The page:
For me, this was personal. 2018 was a monumental year for my family.

My husband and I welcomed our daughter.

CHICCODODIFC / Fotolia

A controversial pick for the Milwaukee Fire and Police Commission has cleared her first hurdle. On Thursday, the Public Safety and Health Committee voted to send the nomination of Denise Bartlett to the full council later this month. 

For critics of Denise Bartlett, it’s not just the fact that for nearly three decades she worked for the Milwaukee Police Department — the entity that as a member of the Fire and Police Commission she would be charged with helping to oversee. Some fear that could lead Bartlett to have a bias toward officers. 

katie wheeler / Flickr

The battle between Democrats and Republicans over the next two-year state budget is in full swing.

Tuesday, members of the Joint Committee on Finance voted unanimously on several measures meant to improve water quality. They included Gov. Tony Evers' plan to borrow $13.5 million for the clean water program and $3.6 million for the safe drinking water loan program.

» Tony Evers Chats About Wisconsin's 'Year Of Clean Drinking Water'

Former Milwaukee Alderman Willie Wade has been indicted for wire fraud.

According to the charges, Wade falsely claimed he was negotiating on behalf of a current Milwaukee alderman to accept a bribe in exchange for a vote in favor of approving licenses for a downtown strip club. Wade allegedly accepted $30,000 via wire transfer, but he wasn't actually working on behalf of any elected Milwaukee official.

Wade has been charged with three counts of wire fraud. Each count carries a maximum of 20 years in prison, $250,000 fine and three years' probation.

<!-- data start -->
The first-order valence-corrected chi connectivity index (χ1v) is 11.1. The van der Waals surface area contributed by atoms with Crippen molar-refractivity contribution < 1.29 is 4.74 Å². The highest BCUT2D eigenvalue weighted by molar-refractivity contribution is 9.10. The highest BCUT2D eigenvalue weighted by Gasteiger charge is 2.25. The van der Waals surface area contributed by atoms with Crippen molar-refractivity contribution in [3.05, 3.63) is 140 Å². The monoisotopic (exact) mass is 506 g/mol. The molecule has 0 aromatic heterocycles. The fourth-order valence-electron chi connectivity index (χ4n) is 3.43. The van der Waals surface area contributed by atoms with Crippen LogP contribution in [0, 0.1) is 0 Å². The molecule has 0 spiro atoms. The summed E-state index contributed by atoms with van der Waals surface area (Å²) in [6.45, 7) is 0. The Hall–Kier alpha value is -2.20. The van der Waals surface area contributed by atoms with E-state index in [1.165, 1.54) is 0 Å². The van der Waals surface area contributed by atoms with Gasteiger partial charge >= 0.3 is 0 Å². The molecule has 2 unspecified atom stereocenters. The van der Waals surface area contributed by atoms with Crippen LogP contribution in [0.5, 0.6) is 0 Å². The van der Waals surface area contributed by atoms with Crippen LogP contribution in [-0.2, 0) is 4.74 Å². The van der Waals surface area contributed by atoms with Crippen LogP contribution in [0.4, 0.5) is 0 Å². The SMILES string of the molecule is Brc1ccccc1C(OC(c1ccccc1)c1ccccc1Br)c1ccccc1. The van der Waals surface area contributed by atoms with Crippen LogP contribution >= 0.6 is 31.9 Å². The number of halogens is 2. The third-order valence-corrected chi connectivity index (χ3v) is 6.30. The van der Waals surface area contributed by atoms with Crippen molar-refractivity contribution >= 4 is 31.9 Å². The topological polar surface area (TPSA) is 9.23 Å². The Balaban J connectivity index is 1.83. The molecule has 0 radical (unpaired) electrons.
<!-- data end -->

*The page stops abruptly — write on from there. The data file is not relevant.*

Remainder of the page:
SCREENSHOT/WISCONSIN PUBLIC TELEVISION

Across Wisconsin, tens of thousands of people don’t trust the water that comes out of their tap — due to lead, agricultural runoff or industrial pollution.

To address water quality, there’s $70 million in Gov. Tony Evers’ budget and he's declared 2019 "the year of clean drinking water." However, some in the Republican state Legislature say too much of that money would go to Milwaukee to remove lead water lines, neglecting other areas of the state.

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Susan Bence

With our proximity to Lake Michigan and world-class water research, why don't we have clean water?

WUWM is diving into the topic of clean water, or the lack there of, in southeastern Wisconsin for our Project Milwaukee Series: Great Lakes, Troubled Waters.

LaToya Dennis

Democratic National Committee Chair Tom Perez and his team have hit the ground running in Milwaukee planning the 2020 presidential nominating convention.

Perez stopped by the Newsroom Pub in downtown Milwaukee Tuesday afternoon, and spoke to the media while there. Perez says already the DNC is working on a number of logistics. He says there’s a lot of work to do, but that’s always the case when preparing for a convention. He says he cannot underscore enough the importance of the convention.

Two Wisconsin residents have pleaded guilty to supporting the terrorist group ISIS, according to the U.S. Attorney for the Eastern District of Wisconsin, Matthew Krueger.

Waheba Dais, a Cudahy resident, admitted to using hacked Facebook accounts in order to support ISIS, pledged her allegiance to the organization and disseminated information about explosives and biological weapons and attempted to recruit new members.

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Updated on April 9 at 4:52 p.m. CT

An appeals court on Tuesday sided with Democratic Gov. Tony Evers in declining to reinstate 15 people appointed by former Republican Gov. Scott Walker. State lawmakers had been holding off on confirming Evers’ appointments because of the dispute over whether the governor had the power to make the appointments. Republican lawmakers have said they expect the matter to end up before the Wisconsin Supreme Court.

Original Story March 27